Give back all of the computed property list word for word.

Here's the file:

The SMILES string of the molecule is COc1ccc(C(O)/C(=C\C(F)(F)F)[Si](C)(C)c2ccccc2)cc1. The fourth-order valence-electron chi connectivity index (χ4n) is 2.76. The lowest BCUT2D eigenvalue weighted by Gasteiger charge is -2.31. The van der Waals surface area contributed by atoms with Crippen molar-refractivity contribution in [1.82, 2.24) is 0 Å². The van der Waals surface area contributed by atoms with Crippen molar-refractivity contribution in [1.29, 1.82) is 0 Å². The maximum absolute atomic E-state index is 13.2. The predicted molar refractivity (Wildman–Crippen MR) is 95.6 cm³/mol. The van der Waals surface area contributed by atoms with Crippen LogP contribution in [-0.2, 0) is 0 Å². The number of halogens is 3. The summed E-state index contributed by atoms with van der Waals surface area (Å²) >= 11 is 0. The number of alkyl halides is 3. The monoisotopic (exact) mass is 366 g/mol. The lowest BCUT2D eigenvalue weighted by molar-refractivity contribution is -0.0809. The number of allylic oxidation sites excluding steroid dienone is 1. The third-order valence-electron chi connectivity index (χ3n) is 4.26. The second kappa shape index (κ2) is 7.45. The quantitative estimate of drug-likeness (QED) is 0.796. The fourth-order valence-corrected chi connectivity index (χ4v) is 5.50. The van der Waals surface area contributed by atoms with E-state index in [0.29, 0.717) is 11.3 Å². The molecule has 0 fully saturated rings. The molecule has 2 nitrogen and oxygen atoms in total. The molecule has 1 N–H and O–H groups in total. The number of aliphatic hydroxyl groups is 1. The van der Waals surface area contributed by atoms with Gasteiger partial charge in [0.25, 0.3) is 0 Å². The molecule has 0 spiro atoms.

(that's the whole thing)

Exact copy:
The SMILES string of the molecule is COc1ccc(C(O)/C(=C\C(F)(F)F)[Si](C)(C)c2ccccc2)cc1. The fourth-order valence-electron chi connectivity index (χ4n) is 2.76. The lowest BCUT2D eigenvalue weighted by Gasteiger charge is -2.31. The van der Waals surface area contributed by atoms with Crippen molar-refractivity contribution in [1.82, 2.24) is 0 Å². The van der Waals surface area contributed by atoms with Crippen molar-refractivity contribution in [1.29, 1.82) is 0 Å². The maximum absolute atomic E-state index is 13.2. The predicted molar refractivity (Wildman–Crippen MR) is 95.6 cm³/mol. The van der Waals surface area contributed by atoms with Crippen LogP contribution in [-0.2, 0) is 0 Å². The number of halogens is 3. The summed E-state index contributed by atoms with van der Waals surface area (Å²) >= 11 is 0. The number of alkyl halides is 3. The monoisotopic (exact) mass is 366 g/mol. The lowest BCUT2D eigenvalue weighted by molar-refractivity contribution is -0.0809. The number of allylic oxidation sites excluding steroid dienone is 1. The third-order valence-electron chi connectivity index (χ3n) is 4.26. The second kappa shape index (κ2) is 7.45. The quantitative estimate of drug-likeness (QED) is 0.796. The fourth-order valence-corrected chi connectivity index (χ4v) is 5.50. The van der Waals surface area contributed by atoms with E-state index in [0.29, 0.717) is 11.3 Å². The molecule has 0 fully saturated rings. The molecule has 2 nitrogen and oxygen atoms in total. The molecule has 1 N–H and O–H groups in total. The number of aliphatic hydroxyl groups is 1. The van der Waals surface area contributed by atoms with Gasteiger partial charge in [0.25, 0.3) is 0 Å². The molecule has 0 spiro atoms.